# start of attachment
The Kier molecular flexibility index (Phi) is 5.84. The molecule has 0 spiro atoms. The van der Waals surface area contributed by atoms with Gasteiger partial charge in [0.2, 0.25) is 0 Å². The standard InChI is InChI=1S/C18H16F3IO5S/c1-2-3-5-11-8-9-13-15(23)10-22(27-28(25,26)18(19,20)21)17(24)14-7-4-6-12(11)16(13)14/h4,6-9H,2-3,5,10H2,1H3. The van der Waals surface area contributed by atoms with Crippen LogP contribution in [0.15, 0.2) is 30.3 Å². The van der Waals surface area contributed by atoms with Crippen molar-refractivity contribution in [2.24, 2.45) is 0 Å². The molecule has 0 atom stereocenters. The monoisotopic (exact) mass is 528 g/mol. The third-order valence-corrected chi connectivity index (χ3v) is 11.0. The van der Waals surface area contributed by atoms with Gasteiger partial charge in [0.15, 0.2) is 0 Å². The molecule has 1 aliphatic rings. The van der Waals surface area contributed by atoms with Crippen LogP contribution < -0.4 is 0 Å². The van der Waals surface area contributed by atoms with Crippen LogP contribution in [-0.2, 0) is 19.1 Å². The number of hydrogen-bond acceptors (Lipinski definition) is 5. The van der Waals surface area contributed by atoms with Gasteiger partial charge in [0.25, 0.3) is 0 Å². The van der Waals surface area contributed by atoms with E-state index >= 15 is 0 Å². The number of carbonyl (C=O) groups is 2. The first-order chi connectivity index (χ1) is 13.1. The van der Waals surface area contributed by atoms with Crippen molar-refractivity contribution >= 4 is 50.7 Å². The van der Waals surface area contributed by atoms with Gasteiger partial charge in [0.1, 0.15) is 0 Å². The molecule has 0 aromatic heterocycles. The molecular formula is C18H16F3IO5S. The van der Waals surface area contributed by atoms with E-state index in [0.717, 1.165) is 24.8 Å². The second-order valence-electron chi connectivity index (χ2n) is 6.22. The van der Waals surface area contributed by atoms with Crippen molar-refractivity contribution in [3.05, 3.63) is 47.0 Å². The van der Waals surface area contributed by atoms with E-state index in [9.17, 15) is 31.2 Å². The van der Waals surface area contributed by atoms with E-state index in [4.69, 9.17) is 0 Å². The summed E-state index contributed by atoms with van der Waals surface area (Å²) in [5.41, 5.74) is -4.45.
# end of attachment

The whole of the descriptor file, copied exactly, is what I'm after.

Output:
The Kier molecular flexibility index (Phi) is 5.84. The molecule has 0 spiro atoms. The van der Waals surface area contributed by atoms with Gasteiger partial charge in [0.2, 0.25) is 0 Å². The standard InChI is InChI=1S/C18H16F3IO5S/c1-2-3-5-11-8-9-13-15(23)10-22(27-28(25,26)18(19,20)21)17(24)14-7-4-6-12(11)16(13)14/h4,6-9H,2-3,5,10H2,1H3. The van der Waals surface area contributed by atoms with Crippen LogP contribution in [0.15, 0.2) is 30.3 Å². The van der Waals surface area contributed by atoms with Crippen molar-refractivity contribution in [2.24, 2.45) is 0 Å². The molecule has 0 atom stereocenters. The monoisotopic (exact) mass is 528 g/mol. The third-order valence-corrected chi connectivity index (χ3v) is 11.0. The van der Waals surface area contributed by atoms with Gasteiger partial charge in [0.15, 0.2) is 0 Å². The molecule has 1 aliphatic rings. The van der Waals surface area contributed by atoms with Crippen LogP contribution < -0.4 is 0 Å². The van der Waals surface area contributed by atoms with Crippen LogP contribution in [-0.2, 0) is 19.1 Å². The number of hydrogen-bond acceptors (Lipinski definition) is 5. The van der Waals surface area contributed by atoms with Gasteiger partial charge in [0.25, 0.3) is 0 Å². The van der Waals surface area contributed by atoms with E-state index >= 15 is 0 Å². The number of carbonyl (C=O) groups is 2. The first-order chi connectivity index (χ1) is 13.1. The van der Waals surface area contributed by atoms with Crippen molar-refractivity contribution >= 4 is 50.7 Å². The van der Waals surface area contributed by atoms with Gasteiger partial charge in [0.1, 0.15) is 0 Å². The molecule has 0 aromatic heterocycles. The molecular formula is C18H16F3IO5S. The van der Waals surface area contributed by atoms with E-state index in [0.717, 1.165) is 24.8 Å². The second-order valence-electron chi connectivity index (χ2n) is 6.22. The van der Waals surface area contributed by atoms with Crippen molar-refractivity contribution in [3.05, 3.63) is 47.0 Å². The van der Waals surface area contributed by atoms with E-state index in [9.17, 15) is 31.2 Å². The van der Waals surface area contributed by atoms with E-state index in [4.69, 9.17) is 0 Å². The summed E-state index contributed by atoms with van der Waals surface area (Å²) in [5.41, 5.74) is -4.45.